I read A Fine Balance (Amazon.com) (Amazon UK). I liked it and would read another of his. But the level of tragic events became somewhat farcical. To the point where I began to disengage, and by the ending it was more - yes, naturally, rather than poor people! I've been to India and know that some of this is very real.
Yet, if it could go wrong, it did. Dickens for the modern age. The tragedy and the caricatures. It wasn't predictable in specifics, just that after a certain point you knew that each event or idea was going to fail. You can't fault Mistry's pace though. Although I did put it down for a week, I can't say it was ever dull.
He handles characters very well. Despite there being a plethora of secondary characters, and countless stories within stories, there are only four main characters. So it manages to not get confusing.
My favourite aspect though, was that despite the tragedy, misery, and often truly horrendous stories, Mistry manages to inject humour throughout it all. So unless you miss the subtle comedy, it's never actually depressing, not for long anyway, and it never mocks where it matters. I do think this is a mark of genius in him.
Yeah, I do recommend it. But not as a Summer read or when you're down in the dumps!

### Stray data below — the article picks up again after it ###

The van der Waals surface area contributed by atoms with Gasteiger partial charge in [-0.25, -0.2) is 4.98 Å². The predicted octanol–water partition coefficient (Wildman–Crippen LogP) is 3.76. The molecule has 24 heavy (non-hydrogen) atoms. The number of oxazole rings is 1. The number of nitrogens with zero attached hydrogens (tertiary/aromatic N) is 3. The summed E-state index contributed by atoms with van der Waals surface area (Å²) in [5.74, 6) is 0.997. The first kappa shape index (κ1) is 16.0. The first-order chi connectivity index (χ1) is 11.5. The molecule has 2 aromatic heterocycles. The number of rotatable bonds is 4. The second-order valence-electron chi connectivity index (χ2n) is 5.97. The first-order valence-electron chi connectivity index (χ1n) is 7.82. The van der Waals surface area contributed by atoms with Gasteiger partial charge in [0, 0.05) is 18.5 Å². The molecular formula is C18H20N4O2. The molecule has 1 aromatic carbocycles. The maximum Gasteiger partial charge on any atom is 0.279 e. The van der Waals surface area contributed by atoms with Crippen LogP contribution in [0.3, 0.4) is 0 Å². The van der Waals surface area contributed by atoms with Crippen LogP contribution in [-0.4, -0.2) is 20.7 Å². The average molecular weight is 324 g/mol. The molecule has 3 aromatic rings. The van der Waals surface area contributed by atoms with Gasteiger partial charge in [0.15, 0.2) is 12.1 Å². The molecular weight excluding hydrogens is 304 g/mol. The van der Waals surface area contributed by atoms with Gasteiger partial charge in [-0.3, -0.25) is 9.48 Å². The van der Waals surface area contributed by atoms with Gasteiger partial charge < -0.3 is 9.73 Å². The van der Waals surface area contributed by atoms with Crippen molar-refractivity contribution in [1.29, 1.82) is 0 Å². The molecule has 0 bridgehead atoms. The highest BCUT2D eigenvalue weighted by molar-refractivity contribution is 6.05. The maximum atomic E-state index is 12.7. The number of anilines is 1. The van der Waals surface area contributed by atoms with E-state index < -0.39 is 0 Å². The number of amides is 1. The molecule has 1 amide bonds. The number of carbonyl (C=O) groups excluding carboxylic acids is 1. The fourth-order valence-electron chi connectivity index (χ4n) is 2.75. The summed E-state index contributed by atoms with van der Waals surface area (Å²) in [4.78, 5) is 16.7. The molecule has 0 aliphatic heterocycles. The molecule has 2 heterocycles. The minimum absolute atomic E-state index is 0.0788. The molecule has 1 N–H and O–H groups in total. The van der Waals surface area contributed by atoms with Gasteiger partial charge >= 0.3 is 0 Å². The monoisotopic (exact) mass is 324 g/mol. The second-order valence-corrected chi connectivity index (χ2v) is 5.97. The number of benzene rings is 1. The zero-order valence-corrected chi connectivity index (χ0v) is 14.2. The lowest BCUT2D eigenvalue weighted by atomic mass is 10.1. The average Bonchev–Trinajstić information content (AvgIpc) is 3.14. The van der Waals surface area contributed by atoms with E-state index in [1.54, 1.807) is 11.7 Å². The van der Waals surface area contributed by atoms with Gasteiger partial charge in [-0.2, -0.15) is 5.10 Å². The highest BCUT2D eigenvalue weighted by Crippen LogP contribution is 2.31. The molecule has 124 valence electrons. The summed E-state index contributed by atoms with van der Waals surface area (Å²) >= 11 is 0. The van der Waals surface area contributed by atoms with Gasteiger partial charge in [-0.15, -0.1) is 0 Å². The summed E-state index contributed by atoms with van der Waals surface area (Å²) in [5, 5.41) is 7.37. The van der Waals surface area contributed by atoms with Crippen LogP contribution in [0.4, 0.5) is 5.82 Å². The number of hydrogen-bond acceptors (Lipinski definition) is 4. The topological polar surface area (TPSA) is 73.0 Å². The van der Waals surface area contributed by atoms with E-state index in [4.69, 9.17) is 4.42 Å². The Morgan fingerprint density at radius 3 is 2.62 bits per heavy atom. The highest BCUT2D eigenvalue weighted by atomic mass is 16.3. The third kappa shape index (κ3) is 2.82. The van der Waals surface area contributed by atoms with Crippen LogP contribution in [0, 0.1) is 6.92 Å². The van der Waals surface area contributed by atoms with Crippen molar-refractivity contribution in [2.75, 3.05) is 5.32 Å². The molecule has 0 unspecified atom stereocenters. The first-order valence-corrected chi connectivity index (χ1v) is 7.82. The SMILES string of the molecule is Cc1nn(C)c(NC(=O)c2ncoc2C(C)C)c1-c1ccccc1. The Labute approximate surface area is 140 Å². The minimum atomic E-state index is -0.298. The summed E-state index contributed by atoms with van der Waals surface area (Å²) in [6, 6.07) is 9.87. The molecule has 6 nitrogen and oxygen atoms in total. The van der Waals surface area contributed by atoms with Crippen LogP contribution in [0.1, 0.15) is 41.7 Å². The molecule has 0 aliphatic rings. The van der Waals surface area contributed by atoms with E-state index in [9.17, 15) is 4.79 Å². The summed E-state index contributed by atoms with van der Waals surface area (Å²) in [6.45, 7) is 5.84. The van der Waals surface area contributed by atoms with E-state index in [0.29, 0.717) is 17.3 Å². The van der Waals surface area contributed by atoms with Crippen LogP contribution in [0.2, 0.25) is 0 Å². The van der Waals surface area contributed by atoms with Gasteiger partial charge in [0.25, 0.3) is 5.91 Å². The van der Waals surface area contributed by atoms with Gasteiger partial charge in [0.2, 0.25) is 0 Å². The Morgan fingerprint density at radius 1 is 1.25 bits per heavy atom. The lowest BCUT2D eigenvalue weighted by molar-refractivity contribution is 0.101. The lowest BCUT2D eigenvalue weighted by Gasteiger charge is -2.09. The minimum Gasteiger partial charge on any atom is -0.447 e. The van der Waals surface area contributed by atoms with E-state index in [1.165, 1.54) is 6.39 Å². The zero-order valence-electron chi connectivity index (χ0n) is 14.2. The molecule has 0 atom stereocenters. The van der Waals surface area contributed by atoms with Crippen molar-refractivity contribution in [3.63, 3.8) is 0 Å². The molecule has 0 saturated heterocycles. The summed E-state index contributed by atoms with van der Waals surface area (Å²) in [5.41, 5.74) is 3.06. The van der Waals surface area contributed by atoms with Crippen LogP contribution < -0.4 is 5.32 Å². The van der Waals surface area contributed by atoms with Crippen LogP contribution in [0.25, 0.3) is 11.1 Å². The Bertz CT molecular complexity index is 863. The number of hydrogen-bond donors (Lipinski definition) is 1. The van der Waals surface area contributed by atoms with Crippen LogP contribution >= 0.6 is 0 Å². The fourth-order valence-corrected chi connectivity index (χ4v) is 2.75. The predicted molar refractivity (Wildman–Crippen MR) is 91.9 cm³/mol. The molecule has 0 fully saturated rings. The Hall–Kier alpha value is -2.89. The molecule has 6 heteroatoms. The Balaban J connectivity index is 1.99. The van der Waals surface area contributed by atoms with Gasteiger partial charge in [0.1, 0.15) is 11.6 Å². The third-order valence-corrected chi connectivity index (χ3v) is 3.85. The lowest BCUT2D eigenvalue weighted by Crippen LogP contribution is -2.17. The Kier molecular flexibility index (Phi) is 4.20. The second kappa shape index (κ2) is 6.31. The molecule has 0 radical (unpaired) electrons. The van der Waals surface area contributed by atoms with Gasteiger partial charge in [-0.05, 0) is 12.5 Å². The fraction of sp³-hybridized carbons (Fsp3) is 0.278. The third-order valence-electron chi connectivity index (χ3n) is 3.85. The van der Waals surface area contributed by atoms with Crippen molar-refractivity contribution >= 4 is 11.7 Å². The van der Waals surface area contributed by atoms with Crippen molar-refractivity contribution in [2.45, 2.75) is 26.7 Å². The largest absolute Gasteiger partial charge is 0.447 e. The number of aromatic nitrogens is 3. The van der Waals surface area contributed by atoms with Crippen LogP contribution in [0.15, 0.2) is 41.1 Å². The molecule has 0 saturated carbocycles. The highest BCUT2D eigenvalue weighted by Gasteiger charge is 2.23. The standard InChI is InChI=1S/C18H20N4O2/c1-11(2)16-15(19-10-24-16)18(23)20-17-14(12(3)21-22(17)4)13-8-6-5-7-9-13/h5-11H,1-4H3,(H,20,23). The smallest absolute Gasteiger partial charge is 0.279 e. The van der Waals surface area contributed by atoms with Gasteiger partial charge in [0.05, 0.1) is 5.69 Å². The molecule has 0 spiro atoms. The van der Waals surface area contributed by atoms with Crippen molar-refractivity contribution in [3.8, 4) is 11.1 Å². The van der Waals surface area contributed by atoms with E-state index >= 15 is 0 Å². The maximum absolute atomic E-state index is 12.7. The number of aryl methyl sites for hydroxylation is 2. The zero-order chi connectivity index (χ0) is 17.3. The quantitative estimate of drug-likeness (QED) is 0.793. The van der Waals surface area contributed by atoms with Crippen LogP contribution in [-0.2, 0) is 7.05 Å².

Followed that up with The Book Thief (Amazon.com) (Amazon UK). At first, the format was a little annoying. Seems the author was tring too hard to be innovative. It didn't take long for me to get on board with it though.
You see, we're constantly told what's coming up, usually in a bullet-point fashion. I don't mind this as such, what happens to lead up to a climactic event is the real story, right? The bullet points seemed gimmicky, but I ended up curious as to how the next section was going to be outlined.
It's an easy read and suited to young adults. Difficult not to think of Anne Frank. What with reading and writing taking centre stage, Nazi Germany, hiding Jews, a found memoir. Except this time the young girl is a German, and the story is told by Death.
The language was intriguing. I often loved it - gorgeous play with words and imagery. I often cringed - too many contrived mixed metaphors.
For well-read adults it's all quite cliched, obvious, and occassionally monotonous. But even I found it lightly enjoyable and wanted to know the ending. I would recommend it if you can borrow it. I would be happy for a young adult I knew to read this.
Just can't afford to buy this month's Book Club titles. Let me know if you have or will read it, I'm interested in both.
The Wildflower really enjoys Hush! A Thai Lullaby (Amazon.com) (Amazon UK)
I like it as well. Lots of animals and animal sounds to make (some are not usual to American or British sounds). Plenty of repetition and interesting art work, which looks like rice paper collage. I highly recommend this one.
Just thought I would throw in the last thing I listened to...
Don't mind me a littl' blue grass now and then.
We're sloooowly moving boxes up to the new house. *GRIN* But pleeease universe, could we get just ONE plumber to come and do the final fitting! argh
You'll cross your fingers for us right?